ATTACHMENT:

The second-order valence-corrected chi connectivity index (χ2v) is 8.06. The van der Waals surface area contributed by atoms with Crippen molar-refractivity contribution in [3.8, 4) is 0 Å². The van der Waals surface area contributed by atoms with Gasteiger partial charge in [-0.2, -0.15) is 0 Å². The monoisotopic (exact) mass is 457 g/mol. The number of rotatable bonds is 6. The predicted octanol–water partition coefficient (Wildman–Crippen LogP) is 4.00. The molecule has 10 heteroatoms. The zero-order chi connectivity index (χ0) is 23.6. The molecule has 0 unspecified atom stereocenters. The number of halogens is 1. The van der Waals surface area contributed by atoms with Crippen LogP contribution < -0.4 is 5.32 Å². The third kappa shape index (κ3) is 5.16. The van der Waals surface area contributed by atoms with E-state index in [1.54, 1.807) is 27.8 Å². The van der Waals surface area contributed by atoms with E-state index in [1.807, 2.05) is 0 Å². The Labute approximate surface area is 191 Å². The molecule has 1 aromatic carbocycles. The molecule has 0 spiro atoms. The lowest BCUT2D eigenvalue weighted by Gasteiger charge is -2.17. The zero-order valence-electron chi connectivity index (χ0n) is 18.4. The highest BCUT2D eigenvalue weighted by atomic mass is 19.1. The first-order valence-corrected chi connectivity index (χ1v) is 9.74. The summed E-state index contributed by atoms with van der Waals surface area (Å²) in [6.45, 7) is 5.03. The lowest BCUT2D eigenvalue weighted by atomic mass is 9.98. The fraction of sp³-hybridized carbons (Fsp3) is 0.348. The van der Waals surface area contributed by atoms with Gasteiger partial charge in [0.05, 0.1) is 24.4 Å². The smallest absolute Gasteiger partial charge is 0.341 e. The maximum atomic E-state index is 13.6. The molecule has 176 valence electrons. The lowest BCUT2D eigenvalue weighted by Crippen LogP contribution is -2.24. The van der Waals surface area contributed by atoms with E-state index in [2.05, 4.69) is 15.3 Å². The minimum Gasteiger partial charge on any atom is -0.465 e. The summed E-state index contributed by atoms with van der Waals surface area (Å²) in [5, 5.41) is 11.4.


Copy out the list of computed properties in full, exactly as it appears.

The second-order valence-corrected chi connectivity index (χ2v) is 8.06. The van der Waals surface area contributed by atoms with Crippen molar-refractivity contribution in [3.8, 4) is 0 Å². The van der Waals surface area contributed by atoms with Gasteiger partial charge in [-0.2, -0.15) is 0 Å². The monoisotopic (exact) mass is 457 g/mol. The number of rotatable bonds is 6. The predicted octanol–water partition coefficient (Wildman–Crippen LogP) is 4.00. The molecule has 10 heteroatoms. The zero-order chi connectivity index (χ0) is 23.6. The molecule has 0 unspecified atom stereocenters. The number of halogens is 1. The van der Waals surface area contributed by atoms with Crippen LogP contribution < -0.4 is 5.32 Å². The third kappa shape index (κ3) is 5.16. The van der Waals surface area contributed by atoms with E-state index in [1.54, 1.807) is 27.8 Å². The van der Waals surface area contributed by atoms with E-state index in [1.807, 2.05) is 0 Å². The Labute approximate surface area is 191 Å². The molecule has 1 aromatic carbocycles. The molecule has 0 spiro atoms. The lowest BCUT2D eigenvalue weighted by Gasteiger charge is -2.17. The zero-order valence-electron chi connectivity index (χ0n) is 18.4. The highest BCUT2D eigenvalue weighted by atomic mass is 19.1. The first-order valence-corrected chi connectivity index (χ1v) is 9.74. The summed E-state index contributed by atoms with van der Waals surface area (Å²) in [6.45, 7) is 5.03. The lowest BCUT2D eigenvalue weighted by atomic mass is 9.98. The fraction of sp³-hybridized carbons (Fsp3) is 0.348. The van der Waals surface area contributed by atoms with Gasteiger partial charge in [0.05, 0.1) is 24.4 Å². The smallest absolute Gasteiger partial charge is 0.341 e. The maximum atomic E-state index is 13.6. The molecule has 176 valence electrons. The lowest BCUT2D eigenvalue weighted by Crippen LogP contribution is -2.24. The van der Waals surface area contributed by atoms with E-state index in [2.05, 4.69) is 15.3 Å². The minimum Gasteiger partial charge on any atom is -0.465 e. The summed E-state index contributed by atoms with van der Waals surface area (Å²) in [5, 5.41) is 11.4.